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The People v. Temple





WRIT OF ERROR to the Criminal Court of Cook County; the Hon. WILBERT F. CROWLEY, Judge, presiding. MR. JUSTICE BRISTOW DELIVERED THE OPINION OF THE COURT:

This is a writ of error to the criminal court of Cook County, seeking a reversal of a judgment sentencing defendant Paul Temple to the Illinois State Penitentiary for the crime of conspiracy for a term of not less than one nor more than four years, and of a judgment sentencing defendant William L. McFarling to the Illinois State Penitentiary for conspiracy for a term of not less than one year nor more than one year and one day. These judgments against the defendants were entered upon their respective pleas of guilty.

The indictment, returned November 3, 1950, charged the defendants together with Carl A. Barrett, E.L. Marks and John Doolin as follows: "The Grand Jurors, chosen, selected and sworn, in and for the County of Cook, in the State of Illinois, in the name and by the authority of the People of the State of Illinois upon their oaths present that one Paul Temple, one W.L. McFarling whose first name in unknown to said Grand Jurors, one John R. Doolin, one Carl A. Barrett and one E.L. Marks whose first name is unknown to said Grand Jurors late of the County of Cook, on the ninth day of May in the year of our Lord one thousand nine hundred and forty nine in said County of Cook, in the State of Illinois aforesaid, unlawfully, willfully and deceitfully conspired, combined, confederated and agreed together with each other and with divers other persons whose names are unknown to said Grand Jurors, unlawfully and wilfully to cheat and defraud United States Mutual Insurance Company, a corporation, of a large amount of money, personal goods and property, to wit: two hundred seventeen thousand five hundred dollars in money, of the value of two hundred seventeen thousand five hundred dollars lawful money of the United States of America, the money, personal goods and property of said United States Mutual Insurance Company; contrary to the Law, and against the peace and dignity of the same People of the State of Illinois."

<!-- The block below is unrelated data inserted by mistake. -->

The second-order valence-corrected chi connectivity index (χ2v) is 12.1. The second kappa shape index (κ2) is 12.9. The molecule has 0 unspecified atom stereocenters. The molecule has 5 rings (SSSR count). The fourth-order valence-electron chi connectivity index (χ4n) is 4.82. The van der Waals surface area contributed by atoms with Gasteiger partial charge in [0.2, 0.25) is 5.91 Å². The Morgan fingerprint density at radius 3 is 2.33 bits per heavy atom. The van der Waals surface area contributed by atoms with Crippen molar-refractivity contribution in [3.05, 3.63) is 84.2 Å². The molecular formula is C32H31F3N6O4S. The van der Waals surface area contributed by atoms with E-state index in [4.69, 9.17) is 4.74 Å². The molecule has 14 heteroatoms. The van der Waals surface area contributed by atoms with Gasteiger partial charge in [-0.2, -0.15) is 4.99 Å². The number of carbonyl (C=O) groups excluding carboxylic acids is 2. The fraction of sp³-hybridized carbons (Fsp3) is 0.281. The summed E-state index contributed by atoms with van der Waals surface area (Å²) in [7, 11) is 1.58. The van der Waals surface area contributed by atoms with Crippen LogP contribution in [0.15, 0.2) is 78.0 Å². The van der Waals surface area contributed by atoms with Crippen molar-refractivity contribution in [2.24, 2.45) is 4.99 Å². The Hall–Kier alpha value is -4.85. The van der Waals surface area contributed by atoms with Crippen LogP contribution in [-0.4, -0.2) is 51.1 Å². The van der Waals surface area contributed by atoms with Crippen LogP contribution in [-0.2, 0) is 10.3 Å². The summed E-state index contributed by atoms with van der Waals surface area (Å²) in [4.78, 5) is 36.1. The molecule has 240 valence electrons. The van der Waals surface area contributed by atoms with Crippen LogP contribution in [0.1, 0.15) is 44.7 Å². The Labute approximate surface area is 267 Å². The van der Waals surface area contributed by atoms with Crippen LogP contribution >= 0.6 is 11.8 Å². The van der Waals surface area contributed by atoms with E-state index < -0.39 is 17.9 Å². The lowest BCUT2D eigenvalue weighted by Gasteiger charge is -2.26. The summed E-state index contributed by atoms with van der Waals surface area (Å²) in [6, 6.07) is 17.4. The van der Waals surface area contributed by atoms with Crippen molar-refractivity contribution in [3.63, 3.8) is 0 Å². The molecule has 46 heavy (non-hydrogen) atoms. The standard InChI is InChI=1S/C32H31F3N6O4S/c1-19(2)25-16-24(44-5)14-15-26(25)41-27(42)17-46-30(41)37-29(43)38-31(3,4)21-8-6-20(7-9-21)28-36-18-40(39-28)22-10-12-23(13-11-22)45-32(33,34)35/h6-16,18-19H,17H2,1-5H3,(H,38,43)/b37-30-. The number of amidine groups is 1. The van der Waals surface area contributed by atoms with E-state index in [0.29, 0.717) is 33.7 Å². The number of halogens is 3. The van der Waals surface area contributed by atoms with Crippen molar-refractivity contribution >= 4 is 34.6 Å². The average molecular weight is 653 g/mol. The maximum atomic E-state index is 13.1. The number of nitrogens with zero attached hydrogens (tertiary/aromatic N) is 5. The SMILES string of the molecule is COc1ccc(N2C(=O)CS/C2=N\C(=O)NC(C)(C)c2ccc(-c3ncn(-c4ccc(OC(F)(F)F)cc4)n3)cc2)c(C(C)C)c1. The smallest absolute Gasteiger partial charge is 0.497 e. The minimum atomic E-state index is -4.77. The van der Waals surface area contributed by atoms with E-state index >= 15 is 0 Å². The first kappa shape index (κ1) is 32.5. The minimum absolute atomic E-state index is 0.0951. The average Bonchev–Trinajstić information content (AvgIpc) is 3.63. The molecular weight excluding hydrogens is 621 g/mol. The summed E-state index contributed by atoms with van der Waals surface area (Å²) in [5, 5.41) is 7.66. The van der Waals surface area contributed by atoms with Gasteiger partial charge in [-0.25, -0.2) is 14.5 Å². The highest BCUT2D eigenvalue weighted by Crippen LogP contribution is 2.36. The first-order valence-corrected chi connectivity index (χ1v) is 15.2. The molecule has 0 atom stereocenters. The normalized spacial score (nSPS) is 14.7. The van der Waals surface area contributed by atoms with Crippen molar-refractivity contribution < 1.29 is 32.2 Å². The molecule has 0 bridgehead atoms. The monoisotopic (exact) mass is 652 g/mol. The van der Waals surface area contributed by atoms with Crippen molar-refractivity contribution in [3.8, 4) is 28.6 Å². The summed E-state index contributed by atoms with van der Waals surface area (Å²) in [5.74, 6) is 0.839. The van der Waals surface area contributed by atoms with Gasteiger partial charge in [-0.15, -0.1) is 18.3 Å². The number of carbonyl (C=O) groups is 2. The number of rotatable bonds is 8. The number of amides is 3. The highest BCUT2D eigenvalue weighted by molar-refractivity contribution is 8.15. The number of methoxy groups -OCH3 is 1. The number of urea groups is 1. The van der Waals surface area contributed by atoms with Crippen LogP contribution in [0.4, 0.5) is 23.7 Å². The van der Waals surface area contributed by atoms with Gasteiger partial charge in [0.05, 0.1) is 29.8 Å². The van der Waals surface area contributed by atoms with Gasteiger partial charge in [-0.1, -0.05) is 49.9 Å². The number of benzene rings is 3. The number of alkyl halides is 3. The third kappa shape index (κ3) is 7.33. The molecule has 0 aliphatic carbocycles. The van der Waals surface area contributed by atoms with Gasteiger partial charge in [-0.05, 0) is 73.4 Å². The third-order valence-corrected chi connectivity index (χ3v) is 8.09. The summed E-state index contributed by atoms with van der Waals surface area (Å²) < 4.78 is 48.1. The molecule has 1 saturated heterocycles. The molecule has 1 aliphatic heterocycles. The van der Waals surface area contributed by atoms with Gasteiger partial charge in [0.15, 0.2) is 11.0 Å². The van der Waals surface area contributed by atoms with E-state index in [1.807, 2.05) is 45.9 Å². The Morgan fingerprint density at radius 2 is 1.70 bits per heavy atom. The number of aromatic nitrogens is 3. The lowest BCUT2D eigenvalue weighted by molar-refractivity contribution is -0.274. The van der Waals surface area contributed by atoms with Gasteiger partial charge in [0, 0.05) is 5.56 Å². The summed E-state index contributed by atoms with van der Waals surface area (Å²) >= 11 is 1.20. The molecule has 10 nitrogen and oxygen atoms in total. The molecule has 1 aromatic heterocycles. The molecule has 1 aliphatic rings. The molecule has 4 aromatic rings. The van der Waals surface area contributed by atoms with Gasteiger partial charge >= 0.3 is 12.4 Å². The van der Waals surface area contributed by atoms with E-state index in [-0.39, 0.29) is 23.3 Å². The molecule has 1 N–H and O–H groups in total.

The defendant John Doolin pleaded guilty and was placed on probation. Defendants Carl A. Barrett and E.L. Marks were placed on trial before Judge Wilbert F. Crowley with a jury on the aforesaid indictment. At the close of the People's case, by agreement of counsel, the jury was instructed to find the defendant Evelyn Marks not guilty. The jury found defendant Carl A. Barrett guilty of conspiracy and fixed his punishment at a fine of $2000, and judgment was entered thereon in accordance therewith. A hearing was had before Judge Crowley on the respective pleas of guilty of defendants Temple and McFarling. At the time of their pleas the defendants were duly warned as to their constitutional rights and the consequences of their pleas. It was stipulated that the evidence and testimony in the case of The People of the State of Illinois v. Carl A. Barrett and E.L. Marks, wherein Temple and McFarling testified for the prosecution, would stand as the evidence and testimony on their pleas of guilty in the case of The People of the State of Illinois v. Paul Temple and William L. McFarling.

On June 5, 1952, a hearing was had before Judge Crowley on pleas of guilty and applications for probation of the defendants. Both Temple and McFarling had been helpful to the State in procuring an indictment against and in the conviction of Barrett. They expected and claimed they were promised leniency for this co-operation. Suffice it to say at this point, without indulging in the details, that there was considerable confusion and very much of a conflict in the interpretation of the agreements made between counsel for defendants and the State's Attorney's office. The defendants' applications for probation were denied, and they were each given the maximum punishment under the statute, namely, one to five years in the Illinois Penitentiary and a $2000 fine.

Only superficially is it necessary to detail the offense underlying the conspiracy prosecution. It is alleged that the United States Mutual Insurance Company was cheated and defrauded of a large sum of money, namely, $217,500. It appears that Barrett was the major swindler, he having profited to the extent of $200,000. Temple received about $25,000 which it was claimed was the commission due him from the transaction. McFarling received a much smaller sum of money which covered services rendered and expenses.